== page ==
A Brief History of Sidney Bolam's Art Drop Project
After the unexpected and shocking results of the presidential election in November 2016, there were those with hateful passions who found themselves emboldened by the new administration. Crimes directed at people of color, immigrants, non-Christians, women and members of the LGBTQ+ community were spiking. It seemed that we were bombarded with stories of assaults, vandalism and arson. I could feel a deep, cold ripple of fear in my community and around the world. Soon vandals began defacing landmarks in my own community, and I would describe my paramount emotion as one of complete helplessness to do anything about it. I began to search for a way to both comfort my heart and the hearts of those around me. Little did I know that my newest project would be inspired by a post on Facebook.
As both an artist and longtime art enthusiast, I follow many different talented makers online. The amazing potter of Sailing a Drift studio based out of Austin, Texas, was the first person I saw doing “Art Drops.” She was creating beautiful pieces of pottery and leaving them as gifts for the random stranger to find and enjoy. I loved watching as she placed these gifts in picturesque spots on her travels. Deeply inspired by her example, I decided to do my own version of an art drop, targeting specific places that needed a boost of positive energy in my community.
My first mission presented itself on November 11, 2016, when an unknown vandal painted such things as “KKK” and swastika symbols along the popular B-line trail in Bloomington, Indiana. Quickly I took time to make three initial limestone carvings with short quotes that promoted a message of love, hope for a brighter future, and optimism in the face of despair. Eventually I made a fourth one to add to the original three. Over the course of a few weeks, I quietly left them beside the trail with notes encouraging people to accept the gift and to pay forward kindness in the world.
Then on November 13, someone painted a similar message on St. David's Episcopal Church in Bean Blossom. This act of hate was committed only a few miles from my own home in Brown County. I drove to the site to see messages of “Heil Trump,” “Fag Church,” and a swastika. On November 30, the whole community planned to come to a cleaning ceremony at the church, so I worked late and made 22 Brown County sandstone ornaments. Each one was decorated with hearts. During this event I placed ornaments in the plants near the church entrance with notes encouraging people to take one.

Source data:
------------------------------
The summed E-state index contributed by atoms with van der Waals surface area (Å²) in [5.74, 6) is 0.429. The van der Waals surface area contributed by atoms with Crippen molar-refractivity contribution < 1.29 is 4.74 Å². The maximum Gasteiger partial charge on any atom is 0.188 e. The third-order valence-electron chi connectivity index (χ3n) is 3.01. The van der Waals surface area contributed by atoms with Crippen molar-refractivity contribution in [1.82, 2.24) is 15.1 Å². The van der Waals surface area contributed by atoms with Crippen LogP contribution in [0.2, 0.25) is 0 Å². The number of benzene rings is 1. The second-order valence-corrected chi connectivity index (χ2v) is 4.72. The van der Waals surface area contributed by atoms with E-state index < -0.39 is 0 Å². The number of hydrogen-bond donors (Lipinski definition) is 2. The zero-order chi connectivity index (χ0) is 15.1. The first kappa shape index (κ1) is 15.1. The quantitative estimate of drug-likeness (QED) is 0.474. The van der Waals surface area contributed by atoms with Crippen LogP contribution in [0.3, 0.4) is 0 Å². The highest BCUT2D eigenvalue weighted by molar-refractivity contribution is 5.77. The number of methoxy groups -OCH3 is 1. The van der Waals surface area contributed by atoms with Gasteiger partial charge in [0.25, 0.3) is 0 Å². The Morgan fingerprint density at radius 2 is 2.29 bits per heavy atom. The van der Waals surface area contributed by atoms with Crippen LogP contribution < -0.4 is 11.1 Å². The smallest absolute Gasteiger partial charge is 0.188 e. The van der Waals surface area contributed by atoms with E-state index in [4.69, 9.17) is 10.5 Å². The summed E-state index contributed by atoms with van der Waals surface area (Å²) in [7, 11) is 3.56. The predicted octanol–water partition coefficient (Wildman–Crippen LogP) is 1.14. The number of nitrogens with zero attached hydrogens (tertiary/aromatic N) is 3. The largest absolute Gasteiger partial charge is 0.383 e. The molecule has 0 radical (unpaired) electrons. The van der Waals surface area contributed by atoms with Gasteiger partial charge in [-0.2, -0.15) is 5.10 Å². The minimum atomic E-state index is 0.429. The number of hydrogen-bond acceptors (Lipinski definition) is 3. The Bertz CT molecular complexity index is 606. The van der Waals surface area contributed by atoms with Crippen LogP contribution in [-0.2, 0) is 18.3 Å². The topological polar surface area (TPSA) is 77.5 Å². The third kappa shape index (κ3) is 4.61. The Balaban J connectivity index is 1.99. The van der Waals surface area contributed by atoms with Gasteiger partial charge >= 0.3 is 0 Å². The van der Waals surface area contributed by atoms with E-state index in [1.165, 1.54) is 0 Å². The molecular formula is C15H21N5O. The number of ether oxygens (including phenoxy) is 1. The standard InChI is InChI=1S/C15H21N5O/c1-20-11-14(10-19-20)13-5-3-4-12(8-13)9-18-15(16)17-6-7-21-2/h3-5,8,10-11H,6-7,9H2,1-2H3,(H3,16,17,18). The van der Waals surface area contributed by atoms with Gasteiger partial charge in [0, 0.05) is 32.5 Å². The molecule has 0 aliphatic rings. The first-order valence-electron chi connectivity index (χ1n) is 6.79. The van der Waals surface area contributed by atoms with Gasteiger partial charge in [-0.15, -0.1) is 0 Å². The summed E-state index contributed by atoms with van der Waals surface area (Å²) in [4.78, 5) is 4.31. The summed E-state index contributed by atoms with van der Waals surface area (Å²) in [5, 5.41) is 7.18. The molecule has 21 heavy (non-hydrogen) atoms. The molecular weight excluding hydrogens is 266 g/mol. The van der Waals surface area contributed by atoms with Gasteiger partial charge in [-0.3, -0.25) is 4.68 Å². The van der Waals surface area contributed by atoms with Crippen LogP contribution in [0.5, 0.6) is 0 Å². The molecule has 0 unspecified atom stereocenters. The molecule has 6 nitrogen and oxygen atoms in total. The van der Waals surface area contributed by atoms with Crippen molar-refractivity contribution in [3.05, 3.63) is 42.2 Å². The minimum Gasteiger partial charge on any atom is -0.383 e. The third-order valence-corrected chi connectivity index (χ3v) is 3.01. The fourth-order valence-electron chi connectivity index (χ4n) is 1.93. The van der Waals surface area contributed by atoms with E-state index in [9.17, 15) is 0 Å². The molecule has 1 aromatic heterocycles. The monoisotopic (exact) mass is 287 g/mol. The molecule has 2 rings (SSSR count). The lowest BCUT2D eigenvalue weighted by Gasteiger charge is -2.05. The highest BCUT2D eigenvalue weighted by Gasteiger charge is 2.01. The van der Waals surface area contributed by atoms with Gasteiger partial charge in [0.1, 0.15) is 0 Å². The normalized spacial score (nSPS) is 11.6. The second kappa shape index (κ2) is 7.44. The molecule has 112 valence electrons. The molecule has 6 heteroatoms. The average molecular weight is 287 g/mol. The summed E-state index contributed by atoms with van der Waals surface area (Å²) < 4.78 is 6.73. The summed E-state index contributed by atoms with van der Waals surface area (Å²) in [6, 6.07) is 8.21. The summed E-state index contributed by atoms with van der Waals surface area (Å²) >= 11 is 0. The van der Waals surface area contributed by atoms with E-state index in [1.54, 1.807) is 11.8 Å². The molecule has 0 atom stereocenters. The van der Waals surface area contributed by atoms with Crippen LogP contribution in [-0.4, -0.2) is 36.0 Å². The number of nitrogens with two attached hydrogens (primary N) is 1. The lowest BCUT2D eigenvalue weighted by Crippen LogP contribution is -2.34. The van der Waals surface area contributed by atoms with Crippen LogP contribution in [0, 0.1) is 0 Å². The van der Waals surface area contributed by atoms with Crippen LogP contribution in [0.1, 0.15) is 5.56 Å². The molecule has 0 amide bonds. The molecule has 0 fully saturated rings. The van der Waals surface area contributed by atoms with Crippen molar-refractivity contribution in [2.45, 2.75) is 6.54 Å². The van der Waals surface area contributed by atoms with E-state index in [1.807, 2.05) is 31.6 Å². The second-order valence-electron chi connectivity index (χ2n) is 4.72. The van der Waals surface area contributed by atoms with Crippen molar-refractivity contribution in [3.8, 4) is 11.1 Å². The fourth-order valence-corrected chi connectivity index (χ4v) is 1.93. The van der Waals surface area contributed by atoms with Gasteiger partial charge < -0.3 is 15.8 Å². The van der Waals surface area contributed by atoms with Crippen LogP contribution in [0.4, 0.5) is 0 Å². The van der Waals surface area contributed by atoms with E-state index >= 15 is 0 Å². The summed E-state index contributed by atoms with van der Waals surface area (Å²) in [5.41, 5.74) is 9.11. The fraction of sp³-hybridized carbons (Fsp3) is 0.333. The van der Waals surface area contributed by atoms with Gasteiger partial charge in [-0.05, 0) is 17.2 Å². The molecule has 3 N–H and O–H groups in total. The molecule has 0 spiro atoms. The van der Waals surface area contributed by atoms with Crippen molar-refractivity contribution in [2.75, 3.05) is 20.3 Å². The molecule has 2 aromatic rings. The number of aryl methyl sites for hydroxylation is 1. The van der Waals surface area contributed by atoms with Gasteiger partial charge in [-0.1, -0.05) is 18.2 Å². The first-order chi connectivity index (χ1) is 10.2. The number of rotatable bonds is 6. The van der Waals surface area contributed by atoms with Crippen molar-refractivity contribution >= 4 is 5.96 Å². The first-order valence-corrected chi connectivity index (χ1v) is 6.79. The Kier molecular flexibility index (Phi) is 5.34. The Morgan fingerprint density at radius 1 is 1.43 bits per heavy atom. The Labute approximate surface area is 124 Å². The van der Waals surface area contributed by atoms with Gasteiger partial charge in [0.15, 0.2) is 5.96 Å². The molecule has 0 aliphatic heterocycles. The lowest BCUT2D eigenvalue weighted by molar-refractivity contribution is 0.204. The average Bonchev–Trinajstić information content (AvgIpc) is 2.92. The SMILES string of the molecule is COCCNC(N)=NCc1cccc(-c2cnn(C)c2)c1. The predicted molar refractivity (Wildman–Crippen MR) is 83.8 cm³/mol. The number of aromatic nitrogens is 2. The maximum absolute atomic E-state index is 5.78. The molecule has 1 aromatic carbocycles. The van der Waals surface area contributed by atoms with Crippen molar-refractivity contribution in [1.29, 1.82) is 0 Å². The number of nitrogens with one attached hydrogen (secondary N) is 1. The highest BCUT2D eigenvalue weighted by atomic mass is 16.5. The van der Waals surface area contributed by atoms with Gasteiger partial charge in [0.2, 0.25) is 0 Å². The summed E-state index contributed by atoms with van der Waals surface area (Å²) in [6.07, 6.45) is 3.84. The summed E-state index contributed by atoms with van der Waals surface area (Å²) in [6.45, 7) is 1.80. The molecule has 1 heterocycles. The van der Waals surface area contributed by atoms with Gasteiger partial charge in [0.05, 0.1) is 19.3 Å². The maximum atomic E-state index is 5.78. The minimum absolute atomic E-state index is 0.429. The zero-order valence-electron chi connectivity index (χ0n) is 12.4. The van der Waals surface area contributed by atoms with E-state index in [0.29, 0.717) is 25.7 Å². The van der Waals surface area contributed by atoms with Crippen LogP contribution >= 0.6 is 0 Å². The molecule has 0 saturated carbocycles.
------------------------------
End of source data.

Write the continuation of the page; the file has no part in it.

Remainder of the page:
The vague feeling of panic was eased by the ability to touch individuals through acts of kindness, and so, as the inauguration drew closer, I began to think about ways to send this energy further than my own hometowns. A protest called the Women's March on Washington was in the planning stages at this point. I decided that, although I would not be attending myself, maybe this would be a good opportunity for an art drop. Three carvings were sent with three of my friends who would be participating in the historic march in Washington D.C. Stones were taken by Ashley Holderman Pirani, Toby Blackwood and Sara Monnett to be placed near the march scheduled for January 21, 2017. As there were restrictions on what could be brought into the protest route, the three carvings were placed with care in spots near the site. It was an honor to have a tiny moment of involvement in this historic protest.
As time goes on, it is becoming apparent that this is both a therapeutic way for me to cope with the darkness in the world and to actually spread a bit of kindness to people and into places that could use a boost in positive energy. I have no plans to end this project, and will continue to use art to commit random acts of kindness. Art has a way of morphing and expanding and I am excited to see where this ongoing project takes me. I have hope that by giving a little bit of my own love and effort away, it will multiply like ripples in water to affect the world for better. My dearest wish would be for a world that is more kind, empathetic, and conscious than the one we are living in now. And even if this project only makes a few individual recipients of these gifts smile briefly, that is enough. I guess we'll all wait and see together.
Sidney Bolam, stone carver of Bohemian Hobbit Studio, March 2017